The BP Deepwater oil spill showed scientists they need to get better at raising funds for on-the-ground research sooner after environmental disasters so they can better measure its impact. It also showed a need to create a better way for academic scientists, government agencies and oil and gas industry officials to work together.
Jane Lubchenco, head of the National Oceanic and Atmospheric Administration who was a marine ecologist at the time of the spill recently said about lessons learned, “Building relationships, creating trust, creating understanding to different perspectives and different cultures is really critical, so mechanisms to do that are highly desirable.”
Being in the crisis management sphere for the past 15 years, I’ve learned to view any crisis as an opportunity for growth.
Catastrophes come into our businesses, no matter how we may try to avoid them. They are troubling and unwanted experiences that shock us out of our comfort zones.
Typically, a crisis result in some type of loss or change. The very nature of a crisis is antithetical to our core values of certainty and predictability. The crisis literally removes the margins that have cocooned us.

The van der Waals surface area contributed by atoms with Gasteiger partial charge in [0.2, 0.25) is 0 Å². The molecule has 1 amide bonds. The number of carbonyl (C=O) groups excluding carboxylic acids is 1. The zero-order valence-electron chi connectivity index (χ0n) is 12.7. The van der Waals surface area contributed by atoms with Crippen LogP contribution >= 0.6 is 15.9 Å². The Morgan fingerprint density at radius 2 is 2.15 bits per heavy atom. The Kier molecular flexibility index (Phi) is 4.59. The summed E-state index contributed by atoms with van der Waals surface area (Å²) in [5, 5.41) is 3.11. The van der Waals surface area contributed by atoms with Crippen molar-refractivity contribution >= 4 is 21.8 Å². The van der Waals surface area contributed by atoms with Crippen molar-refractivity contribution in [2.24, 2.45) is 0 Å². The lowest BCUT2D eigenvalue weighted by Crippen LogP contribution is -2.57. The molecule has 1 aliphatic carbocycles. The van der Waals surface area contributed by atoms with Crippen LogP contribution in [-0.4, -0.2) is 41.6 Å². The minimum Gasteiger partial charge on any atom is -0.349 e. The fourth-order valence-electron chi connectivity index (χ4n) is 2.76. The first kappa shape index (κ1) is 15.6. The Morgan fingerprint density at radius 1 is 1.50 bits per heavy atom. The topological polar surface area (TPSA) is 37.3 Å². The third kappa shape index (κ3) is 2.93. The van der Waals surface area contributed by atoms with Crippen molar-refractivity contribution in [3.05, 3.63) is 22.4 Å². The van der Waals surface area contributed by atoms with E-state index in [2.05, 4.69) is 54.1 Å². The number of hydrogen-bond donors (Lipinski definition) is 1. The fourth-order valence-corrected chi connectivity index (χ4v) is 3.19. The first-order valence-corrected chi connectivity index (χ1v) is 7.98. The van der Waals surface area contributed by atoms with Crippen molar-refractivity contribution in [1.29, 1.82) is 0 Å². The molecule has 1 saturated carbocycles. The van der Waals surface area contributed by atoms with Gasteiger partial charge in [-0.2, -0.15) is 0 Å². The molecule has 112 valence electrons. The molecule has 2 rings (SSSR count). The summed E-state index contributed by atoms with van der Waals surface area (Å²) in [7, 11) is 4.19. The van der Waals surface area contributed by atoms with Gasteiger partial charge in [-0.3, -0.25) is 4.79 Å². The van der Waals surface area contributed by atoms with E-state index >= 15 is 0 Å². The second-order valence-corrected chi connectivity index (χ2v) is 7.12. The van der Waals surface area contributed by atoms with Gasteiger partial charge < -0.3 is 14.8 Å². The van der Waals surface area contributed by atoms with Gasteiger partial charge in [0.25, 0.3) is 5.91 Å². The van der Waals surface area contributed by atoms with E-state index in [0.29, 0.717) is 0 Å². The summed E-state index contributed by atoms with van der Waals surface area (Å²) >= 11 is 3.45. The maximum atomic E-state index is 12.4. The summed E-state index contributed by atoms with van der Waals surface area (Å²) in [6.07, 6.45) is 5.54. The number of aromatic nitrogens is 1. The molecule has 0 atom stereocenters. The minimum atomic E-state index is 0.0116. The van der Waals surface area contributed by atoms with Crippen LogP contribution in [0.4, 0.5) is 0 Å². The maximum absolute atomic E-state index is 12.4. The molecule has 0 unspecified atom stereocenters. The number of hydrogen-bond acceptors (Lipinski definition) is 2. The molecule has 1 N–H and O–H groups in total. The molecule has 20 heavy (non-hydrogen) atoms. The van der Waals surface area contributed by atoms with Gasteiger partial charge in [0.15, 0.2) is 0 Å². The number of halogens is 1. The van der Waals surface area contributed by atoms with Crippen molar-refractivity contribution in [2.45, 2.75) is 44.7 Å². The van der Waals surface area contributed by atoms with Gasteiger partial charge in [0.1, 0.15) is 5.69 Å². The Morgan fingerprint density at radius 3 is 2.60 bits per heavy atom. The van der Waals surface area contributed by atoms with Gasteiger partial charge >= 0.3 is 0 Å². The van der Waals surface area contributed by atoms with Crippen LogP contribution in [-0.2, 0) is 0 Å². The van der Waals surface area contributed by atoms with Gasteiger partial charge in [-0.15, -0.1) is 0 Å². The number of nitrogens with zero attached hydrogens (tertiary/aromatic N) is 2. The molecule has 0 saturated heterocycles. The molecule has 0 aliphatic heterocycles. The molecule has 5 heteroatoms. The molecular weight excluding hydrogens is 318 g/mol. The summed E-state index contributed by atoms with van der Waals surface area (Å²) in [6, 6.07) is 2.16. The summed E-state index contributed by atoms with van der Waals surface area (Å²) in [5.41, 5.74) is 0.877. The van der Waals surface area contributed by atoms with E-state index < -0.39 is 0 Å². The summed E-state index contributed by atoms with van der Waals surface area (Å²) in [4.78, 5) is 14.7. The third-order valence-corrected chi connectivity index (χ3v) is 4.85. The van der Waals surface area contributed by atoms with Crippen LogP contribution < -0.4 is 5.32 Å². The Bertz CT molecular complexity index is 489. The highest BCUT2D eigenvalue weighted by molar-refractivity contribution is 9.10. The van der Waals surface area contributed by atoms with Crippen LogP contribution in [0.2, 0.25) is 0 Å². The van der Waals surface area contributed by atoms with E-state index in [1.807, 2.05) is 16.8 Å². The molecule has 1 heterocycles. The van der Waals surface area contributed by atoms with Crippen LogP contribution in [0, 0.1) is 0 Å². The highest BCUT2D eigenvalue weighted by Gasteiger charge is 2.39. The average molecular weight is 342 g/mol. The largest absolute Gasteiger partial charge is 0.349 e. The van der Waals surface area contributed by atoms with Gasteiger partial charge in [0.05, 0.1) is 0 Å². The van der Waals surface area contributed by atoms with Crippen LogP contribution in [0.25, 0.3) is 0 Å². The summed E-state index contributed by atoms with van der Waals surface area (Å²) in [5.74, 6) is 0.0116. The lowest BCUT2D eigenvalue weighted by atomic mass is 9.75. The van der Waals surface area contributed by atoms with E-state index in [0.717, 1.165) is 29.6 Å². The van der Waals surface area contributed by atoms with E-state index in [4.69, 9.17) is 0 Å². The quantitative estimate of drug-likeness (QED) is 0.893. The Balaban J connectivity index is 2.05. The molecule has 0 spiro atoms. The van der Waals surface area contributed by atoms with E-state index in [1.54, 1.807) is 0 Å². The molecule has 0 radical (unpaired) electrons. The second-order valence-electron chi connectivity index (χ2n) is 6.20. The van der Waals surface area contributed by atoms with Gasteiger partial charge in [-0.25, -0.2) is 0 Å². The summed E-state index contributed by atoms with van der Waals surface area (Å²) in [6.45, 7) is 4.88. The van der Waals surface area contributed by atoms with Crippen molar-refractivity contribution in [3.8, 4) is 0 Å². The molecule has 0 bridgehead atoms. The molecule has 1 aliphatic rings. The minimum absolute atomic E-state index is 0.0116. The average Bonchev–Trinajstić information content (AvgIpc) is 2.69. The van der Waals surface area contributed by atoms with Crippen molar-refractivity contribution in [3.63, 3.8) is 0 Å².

During a crisis, we typically find ourselves wanting desperately to get back inside the comfort of the known, but the crisis prohibits this option. There’s no going back, and that’s where the opportunity lies, as fundamental levels of growth and change only tend to occur during adversity.
‘Crisis’ in the Webster’s Dictionary is defined as a crucial or decisive point or situation – a turning point. The opportunity is in the turning point, but towards where are we turning?
Depending on the crisis, it could be the opportunity for the entire organisation to undertake new thoughts and implement additional measures which the crisis situation has revealed. It could even be a quest to change market direction, implement new production, manufacturing or distribution approaches, attract new talent or reinvest in the company.